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Mexico Flag


Flag of Mexico
Flag Name(s) [Flag Of Mexico]
Aspect Ratio(4:7)
Color Scheme green,white,red brown,blue
Color and Design

A vertical tricolor of green, white and red with the National Coat of Arms centered on the white band.

Meaning & SymbolismThe green color represents the Independence Movement. The white stripe represents the purity of the Catholic faith. The red represents the Spaniards that joined in the quest for Independence and the blood of the national heroes. The eagle coat of arms symbolizes the Aztec heritage. According to legend, the gods had advised the Aztecs that the place where they should establish their city was to be identified when they saw an eagle, perched on a prickly pear tree, devouring a serpent. They saw this mythical eagle on a marshy lake that is now the main plaza in Mexico City.
Description and Brief History

The flag of Mexico is a vertical tricolor of green, white, and red with the national coat of arms charged in the center of the white stripe. While the meaning of the colors has changed over time, these three colors were adopted by Mexico following independence from Spain during the country's War of Independence, and subsequent First Mexican Empire. The form of the coat of arms was most recently revised in 1968, but the overall design has been used since 1821, when the First National Flag was created.

Red, white, and green are the colors of the national army in Mexico. The central emblem is the Mexican coat of arms, based on the Aztec symbol for Tenochtitlan (now Mexico City), the center of the Aztec empire. It recalls the legend of an eagle sitting on a cactus while devouring a serpent that signaled to the Aztecs where to found their city, Tenochtitlan. A ribbon in the national colors is at the bottom of the coat of arms. Throughout history, the flag has changed several times, as the design of the coat of arms and the length-width ratios of the flag have been modified. However, the coat of arms has had the same features throughout: an eagle, holding a serpent in its talon, is perched on top of a prickly pear cactus; the cactus is situated on a rock that rises above a lake.

The current law of national symbols, Law on the National Arms, Flag, and Anthem, that governs the use of the national flag has been in place since 1984. The current national flag is also used as the Mexican naval ensign by ships registered in Mexico.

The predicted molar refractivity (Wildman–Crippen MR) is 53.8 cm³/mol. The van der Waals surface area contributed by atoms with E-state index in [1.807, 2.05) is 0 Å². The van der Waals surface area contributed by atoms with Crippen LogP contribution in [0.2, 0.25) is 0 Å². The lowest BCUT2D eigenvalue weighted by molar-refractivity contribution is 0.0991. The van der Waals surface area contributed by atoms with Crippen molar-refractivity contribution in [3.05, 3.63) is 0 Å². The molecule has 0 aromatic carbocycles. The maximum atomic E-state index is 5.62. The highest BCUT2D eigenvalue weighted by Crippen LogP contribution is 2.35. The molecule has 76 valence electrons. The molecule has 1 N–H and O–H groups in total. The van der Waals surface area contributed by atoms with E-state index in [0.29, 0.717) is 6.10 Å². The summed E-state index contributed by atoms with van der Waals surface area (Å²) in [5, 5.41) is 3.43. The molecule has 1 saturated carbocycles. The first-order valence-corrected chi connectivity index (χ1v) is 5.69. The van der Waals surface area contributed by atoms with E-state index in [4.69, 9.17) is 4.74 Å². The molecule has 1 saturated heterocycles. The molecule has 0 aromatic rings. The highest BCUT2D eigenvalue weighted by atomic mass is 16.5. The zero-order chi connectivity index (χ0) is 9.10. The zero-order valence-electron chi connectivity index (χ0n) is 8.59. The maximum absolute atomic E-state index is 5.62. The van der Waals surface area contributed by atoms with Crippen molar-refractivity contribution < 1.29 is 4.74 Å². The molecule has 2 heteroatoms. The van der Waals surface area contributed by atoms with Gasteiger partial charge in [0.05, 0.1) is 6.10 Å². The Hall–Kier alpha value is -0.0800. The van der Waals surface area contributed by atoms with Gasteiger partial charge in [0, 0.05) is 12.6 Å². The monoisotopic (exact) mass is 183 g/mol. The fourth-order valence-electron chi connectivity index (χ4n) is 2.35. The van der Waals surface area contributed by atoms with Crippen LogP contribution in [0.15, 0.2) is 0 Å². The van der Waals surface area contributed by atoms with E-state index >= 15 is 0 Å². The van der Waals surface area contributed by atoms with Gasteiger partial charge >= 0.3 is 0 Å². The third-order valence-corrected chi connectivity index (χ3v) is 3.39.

Mexico flags have changed at least four times over the years. In 1821, when Mexico became an independent nation, the imperial parliament adopted the vertical tricolor flag of red, white and green with the national coat of arms. The coat of arms at that time contained only the eagle with its head beneath a crown.

In 1823, when Mexico became a federal republic, the flag was revised only by appearance of the coat of arms. The crown above the eagle's head was removed and the eagle's right talon held a serpent. The 1823 Mexico flag was also the first to include the oak and laurel branches, which are still included on the current flag.

When the Second Mexican Empire was established in 1864, the flag was changed once again. This flag continued the vertical tricolor with the coat of arms displayed in the center white stripe, but at each corner of the flag were placed four crowned eagles in an apparent attempt by the Emperor Maximilian to emulate the French Imperial arms.

Finally, in 1968, Mexico adopted the current national flag. It features the same vertical tricolor with emblazoned coat of arms at center stage on the white stripe as the other flags, with the side facing eagle on the coat of arms adapted from a design approved in 1916 by decree of President Venustiano Carranza. The current flag design is described in Article 3 of Mexico's 1984 Law on the National Arms, Flag, and Anthem.

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